A Few Things You Need to Know About Pools and Septic Systems In Lake Norman
Owning a home with a pool in the beautiful Lake Norman area is a dream come true for many. With gorgeous summers and mild fall temperatures, it’s no wonder many homeowners want to add a pool to their new construction plans. However, for homes with a septic system, choosing the location for your pool takes careful consideration, expert knowledge, and diligent planning. Here are a few things everyone should know about pools and septic systems in Lake Norman.
The Type of Septic System Matters
Understanding which type of septic system you have is an essential first step in the pool-planning process. Almost all the systems in our area are conventional systems or chambered systems. Other systems are used throughout the state but are much more costly than the conventional and chambered systems.
A chambered septic system is a modern and efficient variation of traditional septic systems. Instead of using a conventional leach field, a chambered system employs lightweight plastic chambers buried underground. These chambers create a network of voids for wastewater to percolate and be naturally filtered into the soil. The design enhances the overall efficiency of the septic system by maximizing the contact between effluent and soil, promoting better treatment and drainage.
A conventional septic system is a popular onsite wastewater treatment method for residential properties not connected to municipal sewage systems around Lake Norman. It consists of a septic tank and a drain field. In the septic tank, solids settle to the bottom, and bacteria break them down into liquid and gas. The clarified effluent then flows to the drain field, a series of perforated pipes or trenches buried in the soil. The soil filters and further treats the effluent before it returns to the groundwater.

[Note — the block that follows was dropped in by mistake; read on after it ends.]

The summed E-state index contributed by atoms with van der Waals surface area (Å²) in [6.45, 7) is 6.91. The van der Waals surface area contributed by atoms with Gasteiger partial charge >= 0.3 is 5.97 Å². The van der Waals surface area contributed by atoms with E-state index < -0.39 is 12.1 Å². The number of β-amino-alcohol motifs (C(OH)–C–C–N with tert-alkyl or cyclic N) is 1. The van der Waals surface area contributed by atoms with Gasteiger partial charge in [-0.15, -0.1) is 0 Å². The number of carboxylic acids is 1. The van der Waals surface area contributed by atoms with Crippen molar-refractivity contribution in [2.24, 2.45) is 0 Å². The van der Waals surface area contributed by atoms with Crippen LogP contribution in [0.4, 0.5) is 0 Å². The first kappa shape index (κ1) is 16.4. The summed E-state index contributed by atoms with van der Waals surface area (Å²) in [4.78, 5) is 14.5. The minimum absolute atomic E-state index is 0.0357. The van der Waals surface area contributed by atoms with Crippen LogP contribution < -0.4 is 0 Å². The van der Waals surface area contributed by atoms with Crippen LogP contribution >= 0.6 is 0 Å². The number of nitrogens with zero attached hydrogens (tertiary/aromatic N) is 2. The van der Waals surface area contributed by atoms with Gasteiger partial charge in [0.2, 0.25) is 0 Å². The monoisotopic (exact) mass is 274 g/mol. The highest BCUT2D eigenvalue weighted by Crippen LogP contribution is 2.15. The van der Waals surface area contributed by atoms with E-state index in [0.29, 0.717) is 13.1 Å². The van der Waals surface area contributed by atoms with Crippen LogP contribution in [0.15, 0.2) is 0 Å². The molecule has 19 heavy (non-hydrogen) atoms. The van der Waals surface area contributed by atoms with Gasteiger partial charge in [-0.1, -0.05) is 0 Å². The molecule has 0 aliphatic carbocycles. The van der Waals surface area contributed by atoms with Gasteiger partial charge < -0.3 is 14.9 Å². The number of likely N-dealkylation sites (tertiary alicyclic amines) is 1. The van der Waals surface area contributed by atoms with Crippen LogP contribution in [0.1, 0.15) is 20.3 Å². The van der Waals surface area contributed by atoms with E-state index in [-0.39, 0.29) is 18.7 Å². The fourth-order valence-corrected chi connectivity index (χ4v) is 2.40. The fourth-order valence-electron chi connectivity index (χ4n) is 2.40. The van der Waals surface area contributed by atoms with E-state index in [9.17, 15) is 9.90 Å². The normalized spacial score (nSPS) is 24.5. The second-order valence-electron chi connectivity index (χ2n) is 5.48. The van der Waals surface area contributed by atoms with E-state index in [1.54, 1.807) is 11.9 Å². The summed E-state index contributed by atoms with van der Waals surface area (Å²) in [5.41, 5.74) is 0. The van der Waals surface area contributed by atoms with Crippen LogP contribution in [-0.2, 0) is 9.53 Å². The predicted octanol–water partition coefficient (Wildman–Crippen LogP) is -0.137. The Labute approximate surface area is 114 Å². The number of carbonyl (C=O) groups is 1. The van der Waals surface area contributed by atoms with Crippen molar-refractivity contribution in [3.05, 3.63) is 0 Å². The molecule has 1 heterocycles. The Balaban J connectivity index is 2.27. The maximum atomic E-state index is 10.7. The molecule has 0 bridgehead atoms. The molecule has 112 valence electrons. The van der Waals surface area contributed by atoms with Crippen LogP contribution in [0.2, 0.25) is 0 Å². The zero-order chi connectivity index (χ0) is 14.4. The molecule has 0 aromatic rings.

Consider The Repair Area That’s Needed
One of the biggest things we see agents often overlook is the need for a repair area on the property. The photo below is a great example that shows why this home couldn’t have a pool. Yes, there is so much area outside of the septic field, but you need to consider the repair area and how much space that leaves for the actual pool.
In a conventional septic system, the repair area is where the soil is reserved in case the original drain field fails. If problems arise, such as a drain field becoming saturated or clogged, the repair area may involve identifying and addressing these problems.
You’ll Need Expert Guidance
A soil scientist or soil engineer can often modify the system to accommodate a pool, an addition, or other feature, but once the system is marked and the survey is done, it's easier to know for sure.
In our area, systems have been drawn and submitted to the county, which is available to the public health department. The drawings are often inaccurate and are not an excellent source for determining if a pool or addition could be done. If you are purchasing a home and considering installing a pool, you’ll need to know the exact location of the septic system to begin the planning process. If you are unsure of the exact location of the septic system please have a NC licensed installer or a NC septic inspector locate the septic system for you.
You’ll Need Expert Guidance
At Nagy Properties, we understand the unique considerations and complexities that come along with adding a pool to your new Lake Norman home. We understand how private waste treatment/septic systems influence your usage and how private wells work. If you are looking to purchase a lakefront home or home with a pool in the Lake
Norman area, give our team a call today.
Photo credit: NC State Extension Publications